2) Besides, while not published to my knowledge, here it is suggested that they later re-did the replication "taking into account Bargh's concerns. It still didn't work." If they fixed all problems and got no results with sufficient power, that is more interesting.

      3. Thanks for understanding, Jazi. I agree that the key is large-scale replication using the same protocol. For that particular study, there are other reported replication attempts at psychfiledrawer.org. I'm not sure what the cumulative evidence shows, though -- probably not enough direct replication attempts yet.

      4. I emailed you on where I came from

      5. Just to set the record straight here: It is incorrect to state that we refused to carry out a further replication. What happened is that after we found out that there was indeed one valid concern that our published replication attempt was not as exact as we had meant it to be (specifically, the number of prime words we used), we set out to carry out a further replication that corrected this issue. The full results of this further attempt, as well as all relevant methodological details are available online:


    2. Interesting post. Think I'd agree with Jazi, in that I'd perhaps think of it as a partially successful replication - sign, if not magnitude. As you point out, the question is how to reconcile the differing effect sizes. Effect sizes themselves are point estimates, so perhaps a good place to start would be looking at the confidence intervals around those effect sizes - they'd be much broader for the original, underpowered effect, and may include the effect size estimate for the new, follow-up study. If so, one might be keener to say it replicates the original, because it finds an effect in the same direction and within the same range of magnitudes as were suggested by the original study.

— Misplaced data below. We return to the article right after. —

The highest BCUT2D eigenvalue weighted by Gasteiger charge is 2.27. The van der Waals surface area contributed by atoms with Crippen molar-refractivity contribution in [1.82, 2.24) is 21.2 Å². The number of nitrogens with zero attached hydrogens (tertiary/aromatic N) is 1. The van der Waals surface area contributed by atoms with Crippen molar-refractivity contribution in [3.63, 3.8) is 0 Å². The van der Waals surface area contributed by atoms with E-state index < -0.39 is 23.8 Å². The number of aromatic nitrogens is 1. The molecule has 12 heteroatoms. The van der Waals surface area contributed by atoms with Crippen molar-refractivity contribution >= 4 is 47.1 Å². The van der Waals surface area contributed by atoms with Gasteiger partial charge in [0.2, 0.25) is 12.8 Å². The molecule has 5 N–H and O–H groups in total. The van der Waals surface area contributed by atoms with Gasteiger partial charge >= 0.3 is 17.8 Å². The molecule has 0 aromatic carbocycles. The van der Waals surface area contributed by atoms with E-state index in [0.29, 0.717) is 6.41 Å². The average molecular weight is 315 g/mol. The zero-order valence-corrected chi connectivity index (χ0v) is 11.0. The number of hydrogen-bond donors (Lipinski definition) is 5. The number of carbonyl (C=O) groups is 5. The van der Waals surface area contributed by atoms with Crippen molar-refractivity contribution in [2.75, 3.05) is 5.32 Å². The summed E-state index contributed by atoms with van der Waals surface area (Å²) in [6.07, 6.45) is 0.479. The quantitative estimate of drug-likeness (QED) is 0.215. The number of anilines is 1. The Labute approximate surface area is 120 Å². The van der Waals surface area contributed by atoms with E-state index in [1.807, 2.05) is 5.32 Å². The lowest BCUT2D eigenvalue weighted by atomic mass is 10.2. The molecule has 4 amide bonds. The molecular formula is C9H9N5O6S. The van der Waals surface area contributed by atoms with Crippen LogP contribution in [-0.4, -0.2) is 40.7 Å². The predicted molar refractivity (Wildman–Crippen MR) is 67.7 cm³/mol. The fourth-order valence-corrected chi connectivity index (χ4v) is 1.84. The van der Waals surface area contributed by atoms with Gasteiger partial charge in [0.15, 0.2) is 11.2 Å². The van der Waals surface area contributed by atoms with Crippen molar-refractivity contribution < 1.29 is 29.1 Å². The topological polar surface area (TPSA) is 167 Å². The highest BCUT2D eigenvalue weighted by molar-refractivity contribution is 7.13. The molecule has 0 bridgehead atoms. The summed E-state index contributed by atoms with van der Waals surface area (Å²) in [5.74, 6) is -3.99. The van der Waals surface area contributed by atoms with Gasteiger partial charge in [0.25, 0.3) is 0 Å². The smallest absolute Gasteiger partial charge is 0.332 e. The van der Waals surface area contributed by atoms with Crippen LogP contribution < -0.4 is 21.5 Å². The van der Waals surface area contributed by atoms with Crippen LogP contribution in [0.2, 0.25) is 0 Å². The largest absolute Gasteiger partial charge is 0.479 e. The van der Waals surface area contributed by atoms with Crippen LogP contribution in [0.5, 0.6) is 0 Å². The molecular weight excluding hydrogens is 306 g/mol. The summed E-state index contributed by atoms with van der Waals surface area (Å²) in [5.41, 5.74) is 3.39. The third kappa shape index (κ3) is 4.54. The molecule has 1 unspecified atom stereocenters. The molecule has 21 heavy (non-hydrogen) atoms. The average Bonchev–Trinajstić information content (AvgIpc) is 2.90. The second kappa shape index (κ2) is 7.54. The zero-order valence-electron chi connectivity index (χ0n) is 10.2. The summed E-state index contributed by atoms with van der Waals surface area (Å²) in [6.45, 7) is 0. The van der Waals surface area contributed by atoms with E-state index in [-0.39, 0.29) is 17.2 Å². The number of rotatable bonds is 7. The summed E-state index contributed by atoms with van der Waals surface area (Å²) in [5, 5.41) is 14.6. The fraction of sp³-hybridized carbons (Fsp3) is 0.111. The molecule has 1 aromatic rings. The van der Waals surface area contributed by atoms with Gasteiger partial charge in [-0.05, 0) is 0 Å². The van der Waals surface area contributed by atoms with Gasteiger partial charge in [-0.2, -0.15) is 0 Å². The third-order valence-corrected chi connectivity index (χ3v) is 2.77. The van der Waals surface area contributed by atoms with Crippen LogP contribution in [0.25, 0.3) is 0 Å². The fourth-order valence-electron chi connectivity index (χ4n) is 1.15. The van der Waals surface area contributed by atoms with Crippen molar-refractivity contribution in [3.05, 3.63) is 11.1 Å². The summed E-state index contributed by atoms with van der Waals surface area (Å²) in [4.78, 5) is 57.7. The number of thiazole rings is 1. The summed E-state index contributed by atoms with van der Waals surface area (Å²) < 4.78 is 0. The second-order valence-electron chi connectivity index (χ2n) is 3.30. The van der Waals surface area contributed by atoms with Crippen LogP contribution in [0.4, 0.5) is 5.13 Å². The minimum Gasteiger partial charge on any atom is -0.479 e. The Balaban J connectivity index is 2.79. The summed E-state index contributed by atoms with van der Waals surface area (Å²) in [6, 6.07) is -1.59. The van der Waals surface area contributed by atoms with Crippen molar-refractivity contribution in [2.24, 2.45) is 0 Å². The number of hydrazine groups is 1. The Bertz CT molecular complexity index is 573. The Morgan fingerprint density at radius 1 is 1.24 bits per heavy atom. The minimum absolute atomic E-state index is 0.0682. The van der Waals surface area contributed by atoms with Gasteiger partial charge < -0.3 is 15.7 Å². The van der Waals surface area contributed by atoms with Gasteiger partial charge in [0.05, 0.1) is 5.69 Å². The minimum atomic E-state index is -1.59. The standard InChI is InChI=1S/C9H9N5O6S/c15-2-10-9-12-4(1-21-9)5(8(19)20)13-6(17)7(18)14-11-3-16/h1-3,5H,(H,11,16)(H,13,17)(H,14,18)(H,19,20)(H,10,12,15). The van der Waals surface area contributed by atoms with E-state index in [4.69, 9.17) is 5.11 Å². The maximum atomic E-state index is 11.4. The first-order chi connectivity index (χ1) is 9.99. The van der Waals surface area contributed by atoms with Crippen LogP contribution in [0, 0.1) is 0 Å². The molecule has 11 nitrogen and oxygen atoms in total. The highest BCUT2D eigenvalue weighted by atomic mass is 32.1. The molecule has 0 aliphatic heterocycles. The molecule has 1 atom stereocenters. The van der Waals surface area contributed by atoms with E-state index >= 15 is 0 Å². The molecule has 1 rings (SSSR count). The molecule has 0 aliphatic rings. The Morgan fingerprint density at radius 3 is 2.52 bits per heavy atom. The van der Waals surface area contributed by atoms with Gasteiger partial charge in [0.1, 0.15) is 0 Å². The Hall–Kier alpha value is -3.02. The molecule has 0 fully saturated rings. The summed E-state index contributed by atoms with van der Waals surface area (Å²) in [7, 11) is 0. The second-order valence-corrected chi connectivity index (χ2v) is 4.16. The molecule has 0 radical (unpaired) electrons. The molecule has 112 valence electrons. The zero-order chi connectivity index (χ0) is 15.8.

PS: re the Bargh paper, those two strong deviations don't appear that strong if you compare the orig Bargh paper and the new one; Bargh's lists 28 words as elderly primes, and participants were told the exit was down the hall (says so in the paper, although it was repeatedly claimed otherwise).

      1. Good point about confidence intervals, Matt. I'm a big fan of that approach, especially when there are multiple direct replications using the same protocol. There is a problem, though, that follows from your note that the intervals around the original study's effect size will be much wider if it had a much smaller sample. That means a decision about whether or not the replication attempt "succeeded" will depend on how *underpowered* the original was. The weaker the original study, the wider the confidence interval, and the more difficult it would be to find an effect size that didn't fall within that confidence interval. Let's push this to the extreme. Imagine a replication with millions of subjects that finds an effect size of .02 (just barely above 0). Now, imagine that the original study had an effect size of .5 but with a small sample such that the confidence interval around the effect size ranged from .01 to .99 (not really plausible, but we're in thought-land here). Would that .02 effect count as a replication because it fell within the confidence interval around the original effect? Note that had the original effect been measured with a large sample, the .02 would fall outside the confidence interval. With this approach, the weakness of the original study protects it against failures to replicate. That seems problematic. That's one reason I think it's important to consider both the magnitude and the sign, and ideally to give weight to the relative power as well. I think this reflects a broader problem with dichotomous decisions.